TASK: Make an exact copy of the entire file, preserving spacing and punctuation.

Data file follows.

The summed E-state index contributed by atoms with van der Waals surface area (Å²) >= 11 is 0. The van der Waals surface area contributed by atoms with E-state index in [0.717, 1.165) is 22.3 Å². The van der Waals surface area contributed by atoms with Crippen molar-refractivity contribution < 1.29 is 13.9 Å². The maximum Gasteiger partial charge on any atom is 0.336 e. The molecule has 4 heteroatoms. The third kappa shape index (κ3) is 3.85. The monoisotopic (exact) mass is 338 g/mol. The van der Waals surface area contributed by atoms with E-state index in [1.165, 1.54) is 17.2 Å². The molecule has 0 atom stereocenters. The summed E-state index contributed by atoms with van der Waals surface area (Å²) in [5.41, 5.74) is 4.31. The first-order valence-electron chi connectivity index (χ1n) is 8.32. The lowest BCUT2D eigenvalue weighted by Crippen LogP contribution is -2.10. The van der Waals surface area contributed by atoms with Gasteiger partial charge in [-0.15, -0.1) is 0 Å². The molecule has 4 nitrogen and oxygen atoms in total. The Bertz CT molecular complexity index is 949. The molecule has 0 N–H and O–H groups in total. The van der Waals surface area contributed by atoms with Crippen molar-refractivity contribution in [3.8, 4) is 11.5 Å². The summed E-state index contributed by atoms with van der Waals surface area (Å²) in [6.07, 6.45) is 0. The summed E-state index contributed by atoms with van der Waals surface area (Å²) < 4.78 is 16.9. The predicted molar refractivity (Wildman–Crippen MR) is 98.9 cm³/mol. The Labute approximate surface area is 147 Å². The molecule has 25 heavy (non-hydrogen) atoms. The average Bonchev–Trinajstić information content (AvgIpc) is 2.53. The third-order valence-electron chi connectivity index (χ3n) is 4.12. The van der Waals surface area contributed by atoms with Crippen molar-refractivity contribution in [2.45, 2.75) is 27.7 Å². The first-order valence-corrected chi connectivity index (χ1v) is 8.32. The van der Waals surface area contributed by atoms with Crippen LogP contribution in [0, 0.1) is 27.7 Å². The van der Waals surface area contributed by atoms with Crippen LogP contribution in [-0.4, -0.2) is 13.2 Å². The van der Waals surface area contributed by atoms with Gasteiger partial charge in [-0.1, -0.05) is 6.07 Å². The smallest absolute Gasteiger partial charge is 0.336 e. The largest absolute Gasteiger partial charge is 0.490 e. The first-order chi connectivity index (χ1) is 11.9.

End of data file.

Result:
The summed E-state index contributed by atoms with van der Waals surface area (Å²) >= 11 is 0. The van der Waals surface area contributed by atoms with E-state index in [0.717, 1.165) is 22.3 Å². The van der Waals surface area contributed by atoms with Crippen molar-refractivity contribution < 1.29 is 13.9 Å². The maximum Gasteiger partial charge on any atom is 0.336 e. The molecule has 4 heteroatoms. The third kappa shape index (κ3) is 3.85. The monoisotopic (exact) mass is 338 g/mol. The van der Waals surface area contributed by atoms with E-state index in [1.165, 1.54) is 17.2 Å². The molecule has 0 atom stereocenters. The summed E-state index contributed by atoms with van der Waals surface area (Å²) in [5.41, 5.74) is 4.31. The first-order valence-electron chi connectivity index (χ1n) is 8.32. The lowest BCUT2D eigenvalue weighted by Crippen LogP contribution is -2.10. The van der Waals surface area contributed by atoms with Gasteiger partial charge in [-0.15, -0.1) is 0 Å². The molecule has 4 nitrogen and oxygen atoms in total. The Bertz CT molecular complexity index is 949. The molecule has 0 N–H and O–H groups in total. The van der Waals surface area contributed by atoms with Crippen molar-refractivity contribution in [3.8, 4) is 11.5 Å². The summed E-state index contributed by atoms with van der Waals surface area (Å²) in [6.07, 6.45) is 0. The summed E-state index contributed by atoms with van der Waals surface area (Å²) < 4.78 is 16.9. The predicted molar refractivity (Wildman–Crippen MR) is 98.9 cm³/mol. The Labute approximate surface area is 147 Å². The molecule has 25 heavy (non-hydrogen) atoms. The average Bonchev–Trinajstić information content (AvgIpc) is 2.53. The third-order valence-electron chi connectivity index (χ3n) is 4.12. The van der Waals surface area contributed by atoms with Crippen molar-refractivity contribution in [2.45, 2.75) is 27.7 Å². The first-order valence-corrected chi connectivity index (χ1v) is 8.32. The van der Waals surface area contributed by atoms with Crippen LogP contribution in [0, 0.1) is 27.7 Å². The van der Waals surface area contributed by atoms with Crippen LogP contribution in [-0.4, -0.2) is 13.2 Å². The van der Waals surface area contributed by atoms with Gasteiger partial charge in [-0.1, -0.05) is 6.07 Å². The smallest absolute Gasteiger partial charge is 0.336 e. The largest absolute Gasteiger partial charge is 0.490 e. The first-order chi connectivity index (χ1) is 11.9.